Hokusai - Ehon Sumida Gawa - Prints 3-2 and 3-3
At this point, summer shifts into autumn ...
In the foreground we have a view of the quarter of Hanakawadochō (花川戸町) with its numerous restaurants and the residence of the hero of the popular kabuki play “Sukeroku” (助六). The full name of this fictional kabuki character is in fact Hanakawado Sukeroku. For more information concerning this popular kabuki character, please have a look at Serge Astières’s Shin-hanga website here.
In the mid-distance Mukōjima (向島, which literally translates into “opposite side island”), the district on the east bank, contained some sixteen villages as well as several shrines. On the right in print 3-2 we see the Mimeguri shrine (三圍稲荷, which translates into “three circles shrine”), its torii gate partly hidden by the embankment. The Mimeguri shrine is home to Daikokuten, the god of wealth or of the household, particularly the kitchen, and to Ebisu, the god of fishermen, luck, and workingmen, as well as the guardian of the health of small children. In the left of print 3-3, we see the shrine of Ushinogozen (牛の御前, which translates into “before the cow”) located in the village of Susaki (須崎村).
Daikokuten and Ebisu are two of the seven gods of good fortune in Japanese mythology and folklore (the other five being Hotei, Jurōjin, Fukurokuju, Bishamonten, and Benzaiten). This is a print depicting these two lucky gods designed by Toyota Hokkei and reproduced by David Bull in 2002 (click to enlarge):
Ebisu (on the right) and Daikokuten (on the left) by Toyota Hokkei
Mimeguri shrine has been depicted in Japanese prints many times. Here is one by Hiroshige that nicely complements Hokusai’s prints 3-4 and 3-5. It is a view from the east bank of the river showing the torii gate of Mimeguri shrine in the foreground and Matsuchiyama hill, Shōden shrine, and Imado bridge on the west bank of the river (click to enlarge):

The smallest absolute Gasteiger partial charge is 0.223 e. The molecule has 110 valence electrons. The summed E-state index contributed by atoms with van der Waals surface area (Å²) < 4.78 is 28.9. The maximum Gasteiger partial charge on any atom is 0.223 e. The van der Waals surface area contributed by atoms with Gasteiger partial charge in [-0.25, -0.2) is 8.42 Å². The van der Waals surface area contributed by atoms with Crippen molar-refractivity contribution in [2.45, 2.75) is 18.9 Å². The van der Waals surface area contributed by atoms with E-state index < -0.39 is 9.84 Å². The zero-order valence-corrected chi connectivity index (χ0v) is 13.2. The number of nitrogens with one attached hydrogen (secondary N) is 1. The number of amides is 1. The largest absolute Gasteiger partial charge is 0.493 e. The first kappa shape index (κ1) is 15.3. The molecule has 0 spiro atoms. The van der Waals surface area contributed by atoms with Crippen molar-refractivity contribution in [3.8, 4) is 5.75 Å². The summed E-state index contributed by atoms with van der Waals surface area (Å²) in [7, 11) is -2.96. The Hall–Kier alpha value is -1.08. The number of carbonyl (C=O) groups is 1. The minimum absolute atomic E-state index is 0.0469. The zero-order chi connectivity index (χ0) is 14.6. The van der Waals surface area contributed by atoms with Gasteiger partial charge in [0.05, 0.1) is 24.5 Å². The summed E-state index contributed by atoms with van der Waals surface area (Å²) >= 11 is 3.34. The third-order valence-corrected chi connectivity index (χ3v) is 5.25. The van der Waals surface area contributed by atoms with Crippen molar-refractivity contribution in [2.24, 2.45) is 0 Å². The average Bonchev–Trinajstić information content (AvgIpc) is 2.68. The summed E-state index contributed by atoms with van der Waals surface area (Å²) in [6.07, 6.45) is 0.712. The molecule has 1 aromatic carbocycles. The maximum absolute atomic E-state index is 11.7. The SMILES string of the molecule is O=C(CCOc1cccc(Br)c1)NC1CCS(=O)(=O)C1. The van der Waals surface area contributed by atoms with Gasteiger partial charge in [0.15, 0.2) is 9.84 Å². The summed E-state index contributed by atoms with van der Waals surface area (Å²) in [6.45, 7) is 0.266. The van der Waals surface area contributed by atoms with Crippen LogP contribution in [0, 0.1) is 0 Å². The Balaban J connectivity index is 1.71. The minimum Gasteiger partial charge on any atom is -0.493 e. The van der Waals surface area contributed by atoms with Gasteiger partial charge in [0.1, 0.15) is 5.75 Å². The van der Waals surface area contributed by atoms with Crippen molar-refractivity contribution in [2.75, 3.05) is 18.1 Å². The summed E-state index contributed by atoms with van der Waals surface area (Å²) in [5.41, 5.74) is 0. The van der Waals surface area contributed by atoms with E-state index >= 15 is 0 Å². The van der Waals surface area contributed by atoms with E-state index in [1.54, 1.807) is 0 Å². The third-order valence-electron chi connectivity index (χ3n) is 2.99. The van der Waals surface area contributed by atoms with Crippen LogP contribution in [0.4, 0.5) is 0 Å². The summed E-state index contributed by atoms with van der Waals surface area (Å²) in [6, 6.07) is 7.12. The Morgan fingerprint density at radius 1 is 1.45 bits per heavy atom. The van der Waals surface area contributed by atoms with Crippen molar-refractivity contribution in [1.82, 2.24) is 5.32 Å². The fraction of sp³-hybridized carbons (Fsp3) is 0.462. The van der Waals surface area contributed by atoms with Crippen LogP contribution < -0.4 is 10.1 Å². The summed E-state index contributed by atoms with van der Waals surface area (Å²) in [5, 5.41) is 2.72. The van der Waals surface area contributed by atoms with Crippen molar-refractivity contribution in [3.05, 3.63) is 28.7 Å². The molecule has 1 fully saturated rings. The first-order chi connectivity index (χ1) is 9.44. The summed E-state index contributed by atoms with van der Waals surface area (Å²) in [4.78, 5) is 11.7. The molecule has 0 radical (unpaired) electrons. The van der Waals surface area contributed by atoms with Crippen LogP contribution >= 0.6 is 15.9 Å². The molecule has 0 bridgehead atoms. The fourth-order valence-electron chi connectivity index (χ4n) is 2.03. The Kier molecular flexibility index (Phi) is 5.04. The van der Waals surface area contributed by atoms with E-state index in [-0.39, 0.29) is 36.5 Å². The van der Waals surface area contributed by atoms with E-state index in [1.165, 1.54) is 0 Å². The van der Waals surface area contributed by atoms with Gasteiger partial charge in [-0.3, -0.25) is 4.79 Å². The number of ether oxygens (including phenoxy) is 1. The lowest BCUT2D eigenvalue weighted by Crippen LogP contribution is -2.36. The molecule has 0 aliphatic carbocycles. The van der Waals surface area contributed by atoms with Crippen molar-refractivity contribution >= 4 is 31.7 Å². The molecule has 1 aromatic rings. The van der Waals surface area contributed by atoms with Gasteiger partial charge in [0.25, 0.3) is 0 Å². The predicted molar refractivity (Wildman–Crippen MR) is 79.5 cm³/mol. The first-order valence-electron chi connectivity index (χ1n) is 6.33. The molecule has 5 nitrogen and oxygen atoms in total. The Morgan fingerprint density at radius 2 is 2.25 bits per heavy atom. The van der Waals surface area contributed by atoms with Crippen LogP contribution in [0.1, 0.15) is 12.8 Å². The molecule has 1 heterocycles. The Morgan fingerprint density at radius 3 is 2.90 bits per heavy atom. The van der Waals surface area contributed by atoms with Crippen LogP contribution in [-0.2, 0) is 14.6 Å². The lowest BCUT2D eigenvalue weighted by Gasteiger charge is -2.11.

Distant View of Mimeguri Embankment and Matsuchiyama by Utagawa Hiroshige (ca. 1843-1847).
Mimeguri shrine can still be visited today:
|Mimeguri shrine today: the torii gate||Mimeguri shrine today: the shrine|
Note the shimenawa sacred cord intertwined with shide (folded pieces of paper) in front of the entrance of the shrine in the photograph on the right, see prints 3-12 and 3-13 for details.
Not many Japanese prints seem to have been dedicated to Ushinogozen shrine. Here are two of the four that I found so far:
|Ushi-no-gozen from the series
“Famous Places of Edo”
designed by Torii Kiyonaga in 1783
|Ushi no gozen from the series
“Flowers of Edo and Views of Famous Places”
designed by Utagawa Kunisada in 1863
The Kunisada print on the right displays an image of a cow in its bottom left frame. This refers to the fact that a statue of a cow was donated to the shrine in 1824. This statue has the reputation of healing any kinds of sicknesses: touch the part of the cow’s body where your own body is plagued by any ailment, and remedy will be on its way.
Nowadays the shrine is called Ushijima-jinja shrine and seems to have been moved to the south of Mimeguri shrine. Here is a picture of current day Ushinogozen shrine:
|Ushinogozen shrine today|